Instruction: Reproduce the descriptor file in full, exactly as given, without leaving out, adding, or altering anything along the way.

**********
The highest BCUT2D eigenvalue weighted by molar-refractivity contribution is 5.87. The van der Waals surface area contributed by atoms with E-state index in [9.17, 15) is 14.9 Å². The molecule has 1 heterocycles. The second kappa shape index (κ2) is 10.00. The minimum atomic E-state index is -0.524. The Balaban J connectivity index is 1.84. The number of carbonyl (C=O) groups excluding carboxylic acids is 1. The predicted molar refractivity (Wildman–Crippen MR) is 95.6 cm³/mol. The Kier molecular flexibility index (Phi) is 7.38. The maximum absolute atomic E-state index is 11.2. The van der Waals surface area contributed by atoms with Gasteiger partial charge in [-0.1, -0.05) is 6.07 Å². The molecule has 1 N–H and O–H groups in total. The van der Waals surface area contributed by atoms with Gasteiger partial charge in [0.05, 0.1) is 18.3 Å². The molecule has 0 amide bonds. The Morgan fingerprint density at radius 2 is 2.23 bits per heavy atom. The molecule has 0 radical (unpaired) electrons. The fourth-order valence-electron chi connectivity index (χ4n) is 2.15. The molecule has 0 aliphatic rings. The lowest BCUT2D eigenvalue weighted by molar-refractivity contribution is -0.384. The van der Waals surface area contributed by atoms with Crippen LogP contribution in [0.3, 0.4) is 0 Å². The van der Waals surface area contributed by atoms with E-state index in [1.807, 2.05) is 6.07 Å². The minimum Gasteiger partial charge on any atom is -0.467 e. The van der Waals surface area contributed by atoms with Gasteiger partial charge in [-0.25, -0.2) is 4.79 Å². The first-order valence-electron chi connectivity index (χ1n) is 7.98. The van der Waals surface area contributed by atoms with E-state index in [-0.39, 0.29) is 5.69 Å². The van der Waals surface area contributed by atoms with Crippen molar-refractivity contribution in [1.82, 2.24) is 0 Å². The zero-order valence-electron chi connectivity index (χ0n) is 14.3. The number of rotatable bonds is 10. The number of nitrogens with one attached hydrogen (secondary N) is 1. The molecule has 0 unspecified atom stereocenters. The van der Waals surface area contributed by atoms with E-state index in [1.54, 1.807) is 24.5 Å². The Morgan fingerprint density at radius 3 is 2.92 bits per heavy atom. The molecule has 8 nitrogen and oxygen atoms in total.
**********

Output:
The highest BCUT2D eigenvalue weighted by molar-refractivity contribution is 5.87. The van der Waals surface area contributed by atoms with E-state index in [9.17, 15) is 14.9 Å². The molecule has 1 heterocycles. The second kappa shape index (κ2) is 10.00. The minimum atomic E-state index is -0.524. The Balaban J connectivity index is 1.84. The number of carbonyl (C=O) groups excluding carboxylic acids is 1. The predicted molar refractivity (Wildman–Crippen MR) is 95.6 cm³/mol. The Kier molecular flexibility index (Phi) is 7.38. The maximum absolute atomic E-state index is 11.2. The van der Waals surface area contributed by atoms with Gasteiger partial charge in [-0.1, -0.05) is 6.07 Å². The molecule has 1 N–H and O–H groups in total. The van der Waals surface area contributed by atoms with Gasteiger partial charge in [0.05, 0.1) is 18.3 Å². The molecule has 0 amide bonds. The Morgan fingerprint density at radius 2 is 2.23 bits per heavy atom. The molecule has 0 radical (unpaired) electrons. The fourth-order valence-electron chi connectivity index (χ4n) is 2.15. The molecule has 0 aliphatic rings. The lowest BCUT2D eigenvalue weighted by molar-refractivity contribution is -0.384. The van der Waals surface area contributed by atoms with Crippen LogP contribution in [0.3, 0.4) is 0 Å². The van der Waals surface area contributed by atoms with E-state index in [1.807, 2.05) is 6.07 Å². The minimum Gasteiger partial charge on any atom is -0.467 e. The van der Waals surface area contributed by atoms with Gasteiger partial charge in [-0.25, -0.2) is 4.79 Å². The first-order valence-electron chi connectivity index (χ1n) is 7.98. The van der Waals surface area contributed by atoms with E-state index in [-0.39, 0.29) is 5.69 Å². The van der Waals surface area contributed by atoms with Crippen molar-refractivity contribution in [1.82, 2.24) is 0 Å². The zero-order valence-electron chi connectivity index (χ0n) is 14.3. The number of rotatable bonds is 10. The number of nitrogens with one attached hydrogen (secondary N) is 1. The molecule has 0 unspecified atom stereocenters. The van der Waals surface area contributed by atoms with E-state index in [1.54, 1.807) is 24.5 Å². The Morgan fingerprint density at radius 3 is 2.92 bits per heavy atom. The molecule has 8 nitrogen and oxygen atoms in total.